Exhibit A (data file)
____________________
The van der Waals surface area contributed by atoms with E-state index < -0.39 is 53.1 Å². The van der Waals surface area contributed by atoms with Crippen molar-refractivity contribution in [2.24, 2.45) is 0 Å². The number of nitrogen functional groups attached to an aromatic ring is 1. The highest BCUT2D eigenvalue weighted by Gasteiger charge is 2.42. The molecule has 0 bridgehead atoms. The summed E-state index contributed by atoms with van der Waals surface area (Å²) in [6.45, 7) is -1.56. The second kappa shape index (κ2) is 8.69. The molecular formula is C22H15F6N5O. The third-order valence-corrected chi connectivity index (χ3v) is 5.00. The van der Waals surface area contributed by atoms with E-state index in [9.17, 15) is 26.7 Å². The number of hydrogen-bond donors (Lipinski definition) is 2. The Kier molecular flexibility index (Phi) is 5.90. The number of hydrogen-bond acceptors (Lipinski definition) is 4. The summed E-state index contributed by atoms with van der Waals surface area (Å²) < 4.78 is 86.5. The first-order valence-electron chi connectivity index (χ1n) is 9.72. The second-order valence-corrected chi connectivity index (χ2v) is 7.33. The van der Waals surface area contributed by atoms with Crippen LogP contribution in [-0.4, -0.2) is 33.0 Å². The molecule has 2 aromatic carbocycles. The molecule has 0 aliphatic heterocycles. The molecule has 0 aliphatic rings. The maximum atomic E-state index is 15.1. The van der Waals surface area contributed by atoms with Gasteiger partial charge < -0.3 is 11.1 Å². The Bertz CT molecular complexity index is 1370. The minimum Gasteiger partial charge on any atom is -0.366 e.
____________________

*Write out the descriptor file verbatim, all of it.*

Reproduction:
The van der Waals surface area contributed by atoms with E-state index < -0.39 is 53.1 Å². The van der Waals surface area contributed by atoms with Crippen molar-refractivity contribution in [2.24, 2.45) is 0 Å². The number of nitrogen functional groups attached to an aromatic ring is 1. The highest BCUT2D eigenvalue weighted by Gasteiger charge is 2.42. The molecule has 0 bridgehead atoms. The summed E-state index contributed by atoms with van der Waals surface area (Å²) in [6.45, 7) is -1.56. The second kappa shape index (κ2) is 8.69. The molecular formula is C22H15F6N5O. The third-order valence-corrected chi connectivity index (χ3v) is 5.00. The van der Waals surface area contributed by atoms with E-state index in [9.17, 15) is 26.7 Å². The number of hydrogen-bond donors (Lipinski definition) is 2. The Kier molecular flexibility index (Phi) is 5.90. The number of hydrogen-bond acceptors (Lipinski definition) is 4. The summed E-state index contributed by atoms with van der Waals surface area (Å²) < 4.78 is 86.5. The first-order valence-electron chi connectivity index (χ1n) is 9.72. The second-order valence-corrected chi connectivity index (χ2v) is 7.33. The van der Waals surface area contributed by atoms with Crippen LogP contribution in [-0.4, -0.2) is 33.0 Å². The molecule has 2 aromatic carbocycles. The molecule has 0 aliphatic heterocycles. The molecule has 0 aliphatic rings. The maximum atomic E-state index is 15.1. The van der Waals surface area contributed by atoms with Gasteiger partial charge < -0.3 is 11.1 Å². The Bertz CT molecular complexity index is 1370. The minimum Gasteiger partial charge on any atom is -0.366 e.